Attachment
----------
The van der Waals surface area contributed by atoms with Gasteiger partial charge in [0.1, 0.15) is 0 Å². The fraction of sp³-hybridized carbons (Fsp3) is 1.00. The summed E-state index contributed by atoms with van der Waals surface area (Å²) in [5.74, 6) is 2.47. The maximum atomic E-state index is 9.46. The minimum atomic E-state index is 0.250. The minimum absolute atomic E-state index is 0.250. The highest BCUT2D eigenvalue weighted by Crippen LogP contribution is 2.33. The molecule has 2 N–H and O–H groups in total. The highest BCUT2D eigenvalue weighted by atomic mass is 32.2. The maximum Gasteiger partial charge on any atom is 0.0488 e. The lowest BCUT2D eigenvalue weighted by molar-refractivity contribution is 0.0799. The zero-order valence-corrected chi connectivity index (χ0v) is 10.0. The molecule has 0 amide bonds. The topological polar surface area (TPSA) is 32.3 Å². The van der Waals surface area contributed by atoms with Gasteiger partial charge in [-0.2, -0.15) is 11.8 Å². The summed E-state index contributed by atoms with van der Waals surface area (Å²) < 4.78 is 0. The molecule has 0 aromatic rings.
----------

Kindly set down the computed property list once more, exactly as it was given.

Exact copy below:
The van der Waals surface area contributed by atoms with Gasteiger partial charge in [0.1, 0.15) is 0 Å². The fraction of sp³-hybridized carbons (Fsp3) is 1.00. The summed E-state index contributed by atoms with van der Waals surface area (Å²) in [5.74, 6) is 2.47. The maximum atomic E-state index is 9.46. The minimum atomic E-state index is 0.250. The minimum absolute atomic E-state index is 0.250. The highest BCUT2D eigenvalue weighted by Crippen LogP contribution is 2.33. The molecule has 2 N–H and O–H groups in total. The highest BCUT2D eigenvalue weighted by atomic mass is 32.2. The maximum Gasteiger partial charge on any atom is 0.0488 e. The lowest BCUT2D eigenvalue weighted by molar-refractivity contribution is 0.0799. The zero-order valence-corrected chi connectivity index (χ0v) is 10.0. The molecule has 0 amide bonds. The topological polar surface area (TPSA) is 32.3 Å². The van der Waals surface area contributed by atoms with Gasteiger partial charge in [-0.2, -0.15) is 11.8 Å². The summed E-state index contributed by atoms with van der Waals surface area (Å²) < 4.78 is 0. The molecule has 0 aromatic rings.